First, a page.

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Attention on Eternity
 

“Something is wrong, I know it, if I don’t keep my attention on eternity.” So wrote the late poet Mary Oliver. It was the kind of high-minded statement we might expect of a poet, except I don’t think she meant it that way at all. We normally think of eternity as the hereafter or as some faraway realm beyond time and space. But I think what Oliver was getting at was more nearly the opposite. We need to pay attention to what is happening right here and right now, not to our thoughts about what happened before or what might happen in the future. When we give our attention wholly to what is happening in the present moment, there is no past or future.

The word “eternity” comes from a Latin root meaning “without beginning or end.” We have a tough time conceiving of such a thing, so we assume that if it exists at all, it must be located somewhere outside our own experience. We have trouble conceiving of it because time is literally embedded in the grammar of our thoughts. We can’t think about anything without placing it in past, present or future. Of these three, the present moment is the most elusive, a fleeting stop between past and future. We can’t even lay hold of it before it has slipped through our grasp into the past. And yet it is all tangibly that we have. The past exists only in memory; the future is nothing more than expectation. Both are mere thoughts.

Oliver didn’t say she had to keep her thoughts on eternity, because eternity can never be contained by any thought. It can be apprehended only by paying absolute attention to what is happening right now. As the philosopher George Santayana once expressed it, "The essence of nowness runs like fire along the fuse of time." Nowness – the present moment – has no duration by definition and yet it goes on forever, without beginning or end. It is the essence of eternity ·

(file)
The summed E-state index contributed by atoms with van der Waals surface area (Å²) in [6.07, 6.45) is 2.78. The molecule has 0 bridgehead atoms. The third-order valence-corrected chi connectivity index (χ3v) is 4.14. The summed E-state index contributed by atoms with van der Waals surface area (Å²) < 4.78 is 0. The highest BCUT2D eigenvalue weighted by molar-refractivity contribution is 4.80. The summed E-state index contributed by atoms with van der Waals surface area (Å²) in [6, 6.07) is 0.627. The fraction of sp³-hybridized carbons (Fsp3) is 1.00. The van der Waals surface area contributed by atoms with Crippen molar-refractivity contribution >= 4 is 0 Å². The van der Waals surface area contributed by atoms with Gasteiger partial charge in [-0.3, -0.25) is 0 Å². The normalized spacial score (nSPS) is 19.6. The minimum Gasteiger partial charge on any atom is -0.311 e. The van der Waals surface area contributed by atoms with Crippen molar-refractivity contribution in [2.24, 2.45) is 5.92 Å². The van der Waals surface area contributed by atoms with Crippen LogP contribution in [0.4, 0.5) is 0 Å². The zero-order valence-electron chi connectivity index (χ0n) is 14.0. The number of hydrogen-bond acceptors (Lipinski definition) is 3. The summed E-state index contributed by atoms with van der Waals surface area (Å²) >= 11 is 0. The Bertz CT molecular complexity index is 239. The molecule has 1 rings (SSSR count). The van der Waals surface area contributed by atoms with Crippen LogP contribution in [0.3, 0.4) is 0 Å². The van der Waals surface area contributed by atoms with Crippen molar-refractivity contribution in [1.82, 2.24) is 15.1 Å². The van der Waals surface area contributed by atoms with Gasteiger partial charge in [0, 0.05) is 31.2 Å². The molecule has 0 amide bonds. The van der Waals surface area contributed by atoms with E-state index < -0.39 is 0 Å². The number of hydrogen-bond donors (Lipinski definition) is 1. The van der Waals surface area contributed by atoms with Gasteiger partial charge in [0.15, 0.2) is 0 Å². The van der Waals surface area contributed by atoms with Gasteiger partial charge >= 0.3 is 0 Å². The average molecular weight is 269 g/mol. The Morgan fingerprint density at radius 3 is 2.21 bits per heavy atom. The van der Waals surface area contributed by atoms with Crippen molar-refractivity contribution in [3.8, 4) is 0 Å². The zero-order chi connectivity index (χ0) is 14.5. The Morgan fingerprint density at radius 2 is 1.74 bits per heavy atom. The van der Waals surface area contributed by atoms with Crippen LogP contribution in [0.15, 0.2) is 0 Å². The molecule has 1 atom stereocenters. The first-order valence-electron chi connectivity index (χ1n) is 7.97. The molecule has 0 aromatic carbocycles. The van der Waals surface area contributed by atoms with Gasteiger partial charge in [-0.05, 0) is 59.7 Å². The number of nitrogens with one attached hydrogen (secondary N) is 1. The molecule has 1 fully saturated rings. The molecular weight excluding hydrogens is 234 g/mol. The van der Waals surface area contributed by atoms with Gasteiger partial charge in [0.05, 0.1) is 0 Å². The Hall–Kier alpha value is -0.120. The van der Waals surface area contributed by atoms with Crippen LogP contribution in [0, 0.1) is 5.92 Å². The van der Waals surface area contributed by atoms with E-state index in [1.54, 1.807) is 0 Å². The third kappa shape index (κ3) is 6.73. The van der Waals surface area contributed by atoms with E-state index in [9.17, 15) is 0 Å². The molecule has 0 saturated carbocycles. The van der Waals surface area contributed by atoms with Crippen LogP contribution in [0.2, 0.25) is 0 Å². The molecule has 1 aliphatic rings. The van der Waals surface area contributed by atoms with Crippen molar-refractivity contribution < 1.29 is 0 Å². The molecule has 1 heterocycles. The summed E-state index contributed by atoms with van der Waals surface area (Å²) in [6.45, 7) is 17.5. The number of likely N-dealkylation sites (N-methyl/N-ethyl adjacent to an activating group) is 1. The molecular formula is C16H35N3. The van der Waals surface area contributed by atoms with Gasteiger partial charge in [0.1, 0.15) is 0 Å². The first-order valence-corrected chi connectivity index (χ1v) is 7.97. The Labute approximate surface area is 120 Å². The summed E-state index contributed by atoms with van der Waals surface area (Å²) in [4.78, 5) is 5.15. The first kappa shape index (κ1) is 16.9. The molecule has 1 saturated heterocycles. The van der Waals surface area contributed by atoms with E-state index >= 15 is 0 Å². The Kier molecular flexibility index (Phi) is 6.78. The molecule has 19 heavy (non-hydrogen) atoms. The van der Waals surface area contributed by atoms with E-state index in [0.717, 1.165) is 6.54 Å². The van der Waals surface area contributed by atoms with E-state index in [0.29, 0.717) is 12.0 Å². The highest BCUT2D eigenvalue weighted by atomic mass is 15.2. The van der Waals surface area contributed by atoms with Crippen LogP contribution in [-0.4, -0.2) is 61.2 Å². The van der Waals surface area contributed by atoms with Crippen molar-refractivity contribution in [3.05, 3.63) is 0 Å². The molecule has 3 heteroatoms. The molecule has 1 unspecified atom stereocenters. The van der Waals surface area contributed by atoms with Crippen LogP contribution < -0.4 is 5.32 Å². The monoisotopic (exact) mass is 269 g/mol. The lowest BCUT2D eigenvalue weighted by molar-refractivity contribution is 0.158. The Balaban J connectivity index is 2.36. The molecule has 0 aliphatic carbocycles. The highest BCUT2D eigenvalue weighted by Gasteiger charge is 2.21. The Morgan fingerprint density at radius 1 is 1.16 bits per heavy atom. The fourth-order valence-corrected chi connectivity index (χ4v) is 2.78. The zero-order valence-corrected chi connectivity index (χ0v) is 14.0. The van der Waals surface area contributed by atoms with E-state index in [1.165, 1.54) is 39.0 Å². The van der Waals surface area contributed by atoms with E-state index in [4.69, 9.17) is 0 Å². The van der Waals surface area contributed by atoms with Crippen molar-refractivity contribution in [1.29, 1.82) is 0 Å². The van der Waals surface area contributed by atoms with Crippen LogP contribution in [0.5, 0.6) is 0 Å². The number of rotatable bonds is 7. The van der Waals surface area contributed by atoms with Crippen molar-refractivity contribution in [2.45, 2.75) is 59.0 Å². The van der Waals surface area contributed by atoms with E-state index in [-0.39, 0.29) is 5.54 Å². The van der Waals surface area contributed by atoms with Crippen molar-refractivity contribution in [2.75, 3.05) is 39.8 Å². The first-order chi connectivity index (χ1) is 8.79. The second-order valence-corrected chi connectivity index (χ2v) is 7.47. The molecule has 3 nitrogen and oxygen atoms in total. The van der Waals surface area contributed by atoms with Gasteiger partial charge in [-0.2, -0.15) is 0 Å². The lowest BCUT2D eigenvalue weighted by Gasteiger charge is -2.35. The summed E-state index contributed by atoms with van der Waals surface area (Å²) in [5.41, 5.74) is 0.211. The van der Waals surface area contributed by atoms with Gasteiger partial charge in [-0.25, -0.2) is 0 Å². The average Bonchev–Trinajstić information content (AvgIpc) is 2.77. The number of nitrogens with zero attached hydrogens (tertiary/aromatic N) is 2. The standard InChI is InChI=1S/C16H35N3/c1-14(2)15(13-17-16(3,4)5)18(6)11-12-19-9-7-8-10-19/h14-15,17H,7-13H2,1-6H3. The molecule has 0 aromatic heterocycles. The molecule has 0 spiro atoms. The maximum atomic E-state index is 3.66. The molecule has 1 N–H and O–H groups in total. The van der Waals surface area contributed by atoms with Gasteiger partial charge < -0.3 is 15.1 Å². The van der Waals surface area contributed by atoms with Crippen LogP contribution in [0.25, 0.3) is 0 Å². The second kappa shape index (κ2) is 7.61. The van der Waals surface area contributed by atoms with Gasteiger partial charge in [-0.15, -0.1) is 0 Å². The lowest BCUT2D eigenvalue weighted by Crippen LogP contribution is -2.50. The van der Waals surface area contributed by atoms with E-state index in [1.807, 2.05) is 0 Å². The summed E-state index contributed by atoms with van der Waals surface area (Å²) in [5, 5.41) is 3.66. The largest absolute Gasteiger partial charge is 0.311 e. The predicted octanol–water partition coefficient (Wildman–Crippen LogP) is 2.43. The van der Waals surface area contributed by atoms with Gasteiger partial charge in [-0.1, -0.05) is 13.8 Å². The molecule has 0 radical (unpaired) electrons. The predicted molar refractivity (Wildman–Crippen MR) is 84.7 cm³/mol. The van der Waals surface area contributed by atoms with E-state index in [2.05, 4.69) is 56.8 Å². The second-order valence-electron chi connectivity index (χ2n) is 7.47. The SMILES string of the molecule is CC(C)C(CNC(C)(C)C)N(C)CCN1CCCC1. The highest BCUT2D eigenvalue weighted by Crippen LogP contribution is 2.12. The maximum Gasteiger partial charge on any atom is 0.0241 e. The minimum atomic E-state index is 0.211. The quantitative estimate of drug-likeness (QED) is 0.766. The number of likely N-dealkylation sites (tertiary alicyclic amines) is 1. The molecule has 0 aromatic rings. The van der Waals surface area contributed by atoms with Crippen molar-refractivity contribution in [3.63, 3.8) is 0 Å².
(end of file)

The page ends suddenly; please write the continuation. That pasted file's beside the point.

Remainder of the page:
Poets like Mary Oliver find truth not in lofty things but in small things – in the words of William Blake,

To see a World in a Grain of Sand
And a Heaven in a Wild Flower,
Hold Infinity in the palm of your hand
And Eternity in an hour.

Photographers like me are similarly focused on what is immediately at hand. We are miniaturists, selecting from the vast dome of the world the small rectangle of light that will become our image. If we are lucky, that small thing we capture on film or on a computer disk will illuminate the truth. “By doing something half a centimeter high, you are more likely to get a sense of the universe than if you try to do the whole sky,” said the sculptor Alberto Giacometti.

In recent years I have been coming back from my daily walks with wildflowers I have picked by the side of the road. I photograph them indoors against a black backdrop under a single cone of white light. I use a macro lens that allows me to get close, real close, sometimes only inches from my subject. I now understand what the painter Georgia O’Keeffe meant when she said she painted flowers big so people would have to take the time to look at them. I admit I was one of those who rarely took the time to look at them. I can’t even name half the flowers I bring back from my walks and have to look them up. But once I get in really close, I am astonished by their intricate beauty. God is indeed in the details.

Attention is the key. “Attention, taken to its highest degree, is the same thing as prayer,” said the Christian mystic and philosopher Simone Weil. She was speaking here not of prayers you recite but contemplative prayer, which is wordless. “Attention consists in suspending thought, in leaving it available, empty and subject to penetration by the object,” she wrote. She added that “thought must remain empty, awaiting, not seeking anything, but ready to receive in its naked truth the object that will penetrate it.” For a photographer, that is precisely the moment when you snap the picture.

Mary Oliver, Upstream: Selected Essays, 2016

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